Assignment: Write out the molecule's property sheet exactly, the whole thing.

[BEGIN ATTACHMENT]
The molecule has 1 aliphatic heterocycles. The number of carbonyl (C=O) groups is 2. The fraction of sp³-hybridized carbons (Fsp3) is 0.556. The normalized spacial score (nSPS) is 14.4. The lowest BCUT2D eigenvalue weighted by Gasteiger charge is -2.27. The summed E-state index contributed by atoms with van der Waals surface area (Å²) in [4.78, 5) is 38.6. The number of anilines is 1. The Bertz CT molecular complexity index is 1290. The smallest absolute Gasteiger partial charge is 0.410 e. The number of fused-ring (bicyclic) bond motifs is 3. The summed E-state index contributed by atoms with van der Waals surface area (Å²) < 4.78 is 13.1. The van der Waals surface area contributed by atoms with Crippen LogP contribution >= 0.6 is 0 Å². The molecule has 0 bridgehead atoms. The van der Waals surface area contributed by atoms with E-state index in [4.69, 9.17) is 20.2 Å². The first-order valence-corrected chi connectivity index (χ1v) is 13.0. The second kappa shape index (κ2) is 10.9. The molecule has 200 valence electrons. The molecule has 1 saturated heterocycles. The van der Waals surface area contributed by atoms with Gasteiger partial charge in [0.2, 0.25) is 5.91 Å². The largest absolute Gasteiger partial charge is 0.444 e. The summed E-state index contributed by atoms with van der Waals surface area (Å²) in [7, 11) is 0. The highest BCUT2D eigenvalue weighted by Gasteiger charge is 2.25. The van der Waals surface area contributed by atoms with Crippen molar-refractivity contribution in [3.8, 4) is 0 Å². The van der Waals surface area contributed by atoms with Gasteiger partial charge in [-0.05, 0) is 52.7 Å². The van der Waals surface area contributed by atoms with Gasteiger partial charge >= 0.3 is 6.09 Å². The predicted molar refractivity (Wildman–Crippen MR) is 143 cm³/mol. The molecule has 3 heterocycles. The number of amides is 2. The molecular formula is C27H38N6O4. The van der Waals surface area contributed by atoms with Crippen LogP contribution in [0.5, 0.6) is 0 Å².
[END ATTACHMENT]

The molecule has 1 aliphatic heterocycles. The number of carbonyl (C=O) groups is 2. The fraction of sp³-hybridized carbons (Fsp3) is 0.556. The normalized spacial score (nSPS) is 14.4. The lowest BCUT2D eigenvalue weighted by Gasteiger charge is -2.27. The summed E-state index contributed by atoms with van der Waals surface area (Å²) in [4.78, 5) is 38.6. The number of anilines is 1. The Bertz CT molecular complexity index is 1290. The smallest absolute Gasteiger partial charge is 0.410 e. The number of fused-ring (bicyclic) bond motifs is 3. The summed E-state index contributed by atoms with van der Waals surface area (Å²) < 4.78 is 13.1. The van der Waals surface area contributed by atoms with Crippen LogP contribution >= 0.6 is 0 Å². The molecule has 0 bridgehead atoms. The van der Waals surface area contributed by atoms with E-state index in [4.69, 9.17) is 20.2 Å². The first-order valence-corrected chi connectivity index (χ1v) is 13.0. The second kappa shape index (κ2) is 10.9. The molecule has 200 valence electrons. The molecule has 1 saturated heterocycles. The van der Waals surface area contributed by atoms with Gasteiger partial charge in [0.2, 0.25) is 5.91 Å². The largest absolute Gasteiger partial charge is 0.444 e. The summed E-state index contributed by atoms with van der Waals surface area (Å²) in [7, 11) is 0. The highest BCUT2D eigenvalue weighted by Gasteiger charge is 2.25. The van der Waals surface area contributed by atoms with Crippen molar-refractivity contribution in [3.8, 4) is 0 Å². The van der Waals surface area contributed by atoms with Gasteiger partial charge in [-0.05, 0) is 52.7 Å². The van der Waals surface area contributed by atoms with Gasteiger partial charge >= 0.3 is 6.09 Å². The predicted molar refractivity (Wildman–Crippen MR) is 143 cm³/mol. The molecule has 3 heterocycles. The number of amides is 2. The molecular formula is C27H38N6O4. The van der Waals surface area contributed by atoms with Crippen LogP contribution in [0.5, 0.6) is 0 Å².